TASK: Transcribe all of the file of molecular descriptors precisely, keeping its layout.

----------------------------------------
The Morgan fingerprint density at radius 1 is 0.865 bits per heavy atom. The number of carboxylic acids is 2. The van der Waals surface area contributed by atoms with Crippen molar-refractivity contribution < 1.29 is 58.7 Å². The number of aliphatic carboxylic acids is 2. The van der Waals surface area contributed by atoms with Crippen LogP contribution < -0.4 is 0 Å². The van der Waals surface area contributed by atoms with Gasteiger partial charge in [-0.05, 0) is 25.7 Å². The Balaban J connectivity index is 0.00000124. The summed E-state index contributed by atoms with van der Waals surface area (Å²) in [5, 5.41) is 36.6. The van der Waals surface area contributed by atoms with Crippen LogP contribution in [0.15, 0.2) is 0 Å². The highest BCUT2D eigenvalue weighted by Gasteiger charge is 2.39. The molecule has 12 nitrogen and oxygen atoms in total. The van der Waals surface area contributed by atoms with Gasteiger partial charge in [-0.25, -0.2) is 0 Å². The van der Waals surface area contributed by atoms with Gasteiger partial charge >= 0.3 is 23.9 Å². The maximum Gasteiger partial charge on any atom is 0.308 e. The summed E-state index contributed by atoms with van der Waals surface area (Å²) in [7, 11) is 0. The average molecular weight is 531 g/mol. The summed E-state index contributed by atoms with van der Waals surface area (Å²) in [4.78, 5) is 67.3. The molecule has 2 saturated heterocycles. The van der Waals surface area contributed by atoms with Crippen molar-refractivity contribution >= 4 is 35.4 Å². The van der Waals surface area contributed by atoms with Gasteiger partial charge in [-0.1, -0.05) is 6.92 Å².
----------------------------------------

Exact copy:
The Morgan fingerprint density at radius 1 is 0.865 bits per heavy atom. The number of carboxylic acids is 2. The van der Waals surface area contributed by atoms with Crippen molar-refractivity contribution < 1.29 is 58.7 Å². The number of aliphatic carboxylic acids is 2. The van der Waals surface area contributed by atoms with Crippen LogP contribution < -0.4 is 0 Å². The van der Waals surface area contributed by atoms with Gasteiger partial charge in [-0.05, 0) is 25.7 Å². The Balaban J connectivity index is 0.00000124. The summed E-state index contributed by atoms with van der Waals surface area (Å²) in [5, 5.41) is 36.6. The van der Waals surface area contributed by atoms with Crippen LogP contribution in [0.15, 0.2) is 0 Å². The highest BCUT2D eigenvalue weighted by Gasteiger charge is 2.39. The molecule has 12 nitrogen and oxygen atoms in total. The van der Waals surface area contributed by atoms with Gasteiger partial charge in [-0.25, -0.2) is 0 Å². The van der Waals surface area contributed by atoms with Gasteiger partial charge >= 0.3 is 23.9 Å². The maximum Gasteiger partial charge on any atom is 0.308 e. The summed E-state index contributed by atoms with van der Waals surface area (Å²) in [7, 11) is 0. The average molecular weight is 531 g/mol. The summed E-state index contributed by atoms with van der Waals surface area (Å²) in [4.78, 5) is 67.3. The molecule has 2 saturated heterocycles. The van der Waals surface area contributed by atoms with Crippen molar-refractivity contribution >= 4 is 35.4 Å². The van der Waals surface area contributed by atoms with Gasteiger partial charge in [-0.1, -0.05) is 6.92 Å².